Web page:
The Paris issue

Our October issue is on sale - the Paris special. Grab your copy for all-things Parisian, plus ultimate French baking recipes and more.

Subscribe to Gourmet

Subscribe to Australian Gourmet Traveller before October 24, 2016 and receive 3 BONUS ISSUES - save 46%.

Gourmet on your iPad

Subscribe to Gourmet Traveller for your iPad.

Seven ways to do dumplings

Dumplings may be bite-sized, but they pack a flavourful punch. Here are seven mouth-watering recipes, from Korean mandu to classic Chinese-style steamed dumplings.

Best feta recipes

Feta's tang livens up all sorts of dishes, from beef shin rigatoni or blistered kale ribs to Greek-style roast lamb neck.

Recipes with zucchini

Whether served raw with olive oil, grated with fresh herbs, or pan-fried in a pancake - zucchini is a must-have ingredient when it comes to spring cooking.

Pickett's Deli & Rotisserie, Melbourne

Here’s Pickett’s inside running on the menu at Melbourne's new European-style eatery and wine bar Pickett's Deli & Rotisserie.

Apfel kuchen

"This is my mother's famous apple cake. The apples are macerated with sugar, cinnamon and lemon, and this lovely juice produces the icing," says Brigitte Hafner. The apples can be prepared the night before and kept in the fridge. This cake keeps well for four days and is at its best served the day after it's made."

Nougat, salted peanut caramel and milk chocolate tart

What's not to love about a Snickers bar? All the elements are here, but if you don't feel like making your own nougat, you could always scatter some diced nougat in the base of the tart instead. The caramel is dark, verging on bitter, while a good whack of salt cuts through some of the sweetness - extra roasted salted peanuts on top can only be a good thing.

Chicken stir-fried with holy basil and chilli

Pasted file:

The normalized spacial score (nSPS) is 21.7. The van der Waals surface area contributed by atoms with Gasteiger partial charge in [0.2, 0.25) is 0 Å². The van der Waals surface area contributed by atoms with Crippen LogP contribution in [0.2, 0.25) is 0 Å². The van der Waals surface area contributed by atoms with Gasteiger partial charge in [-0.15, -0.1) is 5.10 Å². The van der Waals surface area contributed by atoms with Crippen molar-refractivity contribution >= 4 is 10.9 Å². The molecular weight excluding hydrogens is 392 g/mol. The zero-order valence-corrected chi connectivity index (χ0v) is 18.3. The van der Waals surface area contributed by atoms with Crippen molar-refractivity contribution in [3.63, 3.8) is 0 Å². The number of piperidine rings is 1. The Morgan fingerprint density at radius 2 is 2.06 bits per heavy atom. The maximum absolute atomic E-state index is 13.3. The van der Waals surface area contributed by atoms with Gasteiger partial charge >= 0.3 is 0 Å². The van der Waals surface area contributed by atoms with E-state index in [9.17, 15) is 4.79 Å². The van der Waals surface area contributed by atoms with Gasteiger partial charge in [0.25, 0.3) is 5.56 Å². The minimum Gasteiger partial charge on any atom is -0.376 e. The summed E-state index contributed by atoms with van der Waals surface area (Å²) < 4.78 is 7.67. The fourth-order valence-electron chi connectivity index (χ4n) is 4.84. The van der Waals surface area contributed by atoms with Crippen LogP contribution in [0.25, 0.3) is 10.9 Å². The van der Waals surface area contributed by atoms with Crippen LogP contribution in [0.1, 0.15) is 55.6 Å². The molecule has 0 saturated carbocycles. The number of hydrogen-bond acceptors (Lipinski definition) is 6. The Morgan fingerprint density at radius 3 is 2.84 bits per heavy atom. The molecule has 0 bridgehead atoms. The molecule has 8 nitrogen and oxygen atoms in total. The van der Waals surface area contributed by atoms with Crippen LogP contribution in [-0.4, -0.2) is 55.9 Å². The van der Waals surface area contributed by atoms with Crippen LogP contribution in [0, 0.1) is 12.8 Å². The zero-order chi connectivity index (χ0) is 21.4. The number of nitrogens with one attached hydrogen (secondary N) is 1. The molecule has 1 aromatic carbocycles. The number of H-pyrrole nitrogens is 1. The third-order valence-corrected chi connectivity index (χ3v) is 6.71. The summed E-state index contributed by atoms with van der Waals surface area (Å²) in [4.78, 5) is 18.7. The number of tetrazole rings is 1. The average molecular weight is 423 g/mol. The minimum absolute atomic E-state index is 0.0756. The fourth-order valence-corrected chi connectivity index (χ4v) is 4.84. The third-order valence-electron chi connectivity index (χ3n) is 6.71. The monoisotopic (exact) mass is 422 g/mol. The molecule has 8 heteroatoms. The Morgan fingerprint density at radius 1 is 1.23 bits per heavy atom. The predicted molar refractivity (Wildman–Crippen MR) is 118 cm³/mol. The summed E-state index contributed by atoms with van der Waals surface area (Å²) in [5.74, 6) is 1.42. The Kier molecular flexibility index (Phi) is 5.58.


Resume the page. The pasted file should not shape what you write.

Melbourne's best late-night bars

As the shutters come down in other Australian capitals, Melbourne's vibrant nightlife is just hitting it's stride. Michael Harden burns the midnight oil at the city's best late-night bars and diners.

Banh xeo


You'll need

160 ml vegetable oil or lard 1 onion, thinly sliced 450 gm pork belly, thinly sliced 2 garlic cloves, thinly sliced 2 tbsp hoisin sauce 1 tbsp fish sauce, or to taste Pinch of caster sugar 18 cooked tiger prawns, peeled 6 spring onions, thinly sliced 60 gm bean sprouts To serve: butter lettuce, Thai basil, mint and coriander   Batter 170 gm rice flour 2 tsp ground turmeric 280 ml coconut milk   Nuoc cham 80 ml (1/3 cup) fish sauce, or to taste 80 ml (1/3 cup) lime juice, or to taste 1 red birdseye chilli, thinly sliced 1 garlic clove, finely chopped 2 tbsp caster sugar

Method

  • 01
  • For batter, combine rice flour and turmeric in a bowl, then whisk in coconut milk and 280ml water. Set aside to rest (1 hour).
  • 02
  • Meanwhile, for nuoc cham, combine ingredients in a small bowl with 40ml water, whisk to combine and season to taste (it should taste sweet, salty, sour and hot).
  • 03
  • Heat 40ml oil in a wok over high heat, add onion and stir-fry until tender (1-2 minutes), add pork and garlic and stir-fry until golden (3-4 minutes), add hoisin and fish sauce and sugar, season to taste, toss to combine and set aside.